Ahead of us, a hundred yards away to the south, a couple guys in a tin boat with a little outboard were also flyfishing and having a good time judging from their enthusiastic shouts as they hooked up. To the west, a quarter mile away, stood a file of a dozen wading fishermen, mostly flyfishermen, working the incoming tide with no apparent success. The parking area at the public beach was jammed. Anglers lined the shore for two miles. Every groin and jetty had at least one fisherman standing on it.

When I went to prepare my first cast with the flyrod I found that I had forgotten the shock cord that I use as a belt for my stripping basket: nothing more than a plastic dish tub with a piece of astroturf glued to the bottom. So I stripped off 100 feet of line and shooting line, told the kids to duck, and fired off a few killer downwind casts that got the fly well astern of my boat.

Getting blues onto a popper can be hard work. Not today it wasn’t. After a series of chases I finally hooked up with the floating line inside of the guides. The fish went amuck. It jumped clear of the water, tail shaking, landed on its side with a splash that hit me, then sank and ran like hell for freedom.

Such are the moments that make a flyfisherman’s day. I’ve read that catching a bluefish on a flyrod is like dipping your arms into electricity. It is a completely invigorating experience. Bluefish are cussedly wonderful fighters, who shake and run, and hang on until the bitter end. Anyway, this fish was a big fish, as all of the fish on the flats are this early in the season, big young adult fish gorging on squid. In a few weeks they’ll move offshore and be replaced by much smaller fish, but for now they are big honkers, around 12 to 15 pounds, long and lean after their long swim from the south.

My first bluefish of 1995, caught on a flyrod, jumping, once, twice, three times clear of the water! It stayed close to the boat, refusing to take enough line to get the fight onto the reel, so I clamped down on the head and cranked like a whirling dervish, finally getting the last of the slack off of the bottom of the boat and onto the Valentine.

This tale was doomed from the start as I had no net, no gaff, just two kids too terrified of bluefish (a healthy respect I might add) to reach in and haul it aboard. No, this would be a solo landing. I worked the fish along side the boat, reached over the side to grab the 20 pound test tippet, when BANG! The rod snapped just above the ferrule. A one year old Sage 1090 RPLX, handwrapped by yours truly, turned into trash in a flash.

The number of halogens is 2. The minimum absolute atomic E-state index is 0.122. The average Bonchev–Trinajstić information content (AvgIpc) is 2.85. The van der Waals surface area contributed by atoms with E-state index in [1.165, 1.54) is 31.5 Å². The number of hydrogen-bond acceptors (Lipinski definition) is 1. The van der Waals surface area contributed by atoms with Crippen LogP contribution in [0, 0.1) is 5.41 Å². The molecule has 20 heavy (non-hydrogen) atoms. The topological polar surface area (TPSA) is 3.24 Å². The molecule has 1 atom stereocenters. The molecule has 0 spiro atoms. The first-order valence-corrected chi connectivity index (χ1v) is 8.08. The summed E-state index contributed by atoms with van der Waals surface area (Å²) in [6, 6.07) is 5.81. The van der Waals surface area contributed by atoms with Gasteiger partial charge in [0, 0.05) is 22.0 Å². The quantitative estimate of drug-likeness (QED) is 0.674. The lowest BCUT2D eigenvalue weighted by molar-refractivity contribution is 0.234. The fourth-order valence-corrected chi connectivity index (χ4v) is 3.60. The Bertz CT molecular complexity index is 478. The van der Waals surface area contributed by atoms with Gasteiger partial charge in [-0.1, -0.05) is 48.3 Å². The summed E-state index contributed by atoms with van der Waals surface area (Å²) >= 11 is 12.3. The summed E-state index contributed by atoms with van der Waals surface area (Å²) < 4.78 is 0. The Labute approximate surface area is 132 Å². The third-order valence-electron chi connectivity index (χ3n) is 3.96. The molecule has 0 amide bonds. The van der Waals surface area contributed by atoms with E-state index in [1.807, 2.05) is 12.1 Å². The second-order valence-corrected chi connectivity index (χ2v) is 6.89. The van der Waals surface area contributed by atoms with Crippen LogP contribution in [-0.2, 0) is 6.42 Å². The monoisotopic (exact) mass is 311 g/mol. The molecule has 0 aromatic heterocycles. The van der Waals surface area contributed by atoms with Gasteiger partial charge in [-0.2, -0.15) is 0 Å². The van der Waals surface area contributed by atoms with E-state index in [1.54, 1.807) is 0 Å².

But the fish is still on. So I keep hauling in line, tangled in the broken pieces of my favorite toy in the entire world, get to the tippet, and snap, lose the fish.

Loser. I can hear the kids thinking. This is a momentous moment. Up there with the day three weeks ago when I buried two treble hooks into my right hand and said bad words in front of them.

“Why aren’t you mad?” They ask. “Just a flyrod,” I say, thinking of an appropriate fable to weave for them. “It doesn’t matter.” I lie. “The flyrod broke because the fish was better than it was. And fishing isn’t about catching, its about giving the fish a fair chance to win the fight too.”

“So what’s for dinner?”

I picked up the spinning rod and took six fish on a dozen casts. Three are in the smoker right now, being turned into pate. One was blackened for dinner. One went to the neighbors to the south, recent arrivals from LA who think its quaint that someone actually fishes on Olde Cape Cod. And the other to the neighbor to the north, who loves bluefish and me for bringing over the filets.

Today I start shopping for a new rod. Any suggestions?


Mark N. Cahill has been writing and editing for Reel-Time.com since 1995. He started fishing in the mid-1960's and caught his first striper off World's End in Hingham in 1966. From there on in it was an obsession. He loves fishing for tuna, and fly fishing for striped bass. In a pinch, anything with fins will do...

Posted in Bluefish, Saltwater Fly Fishing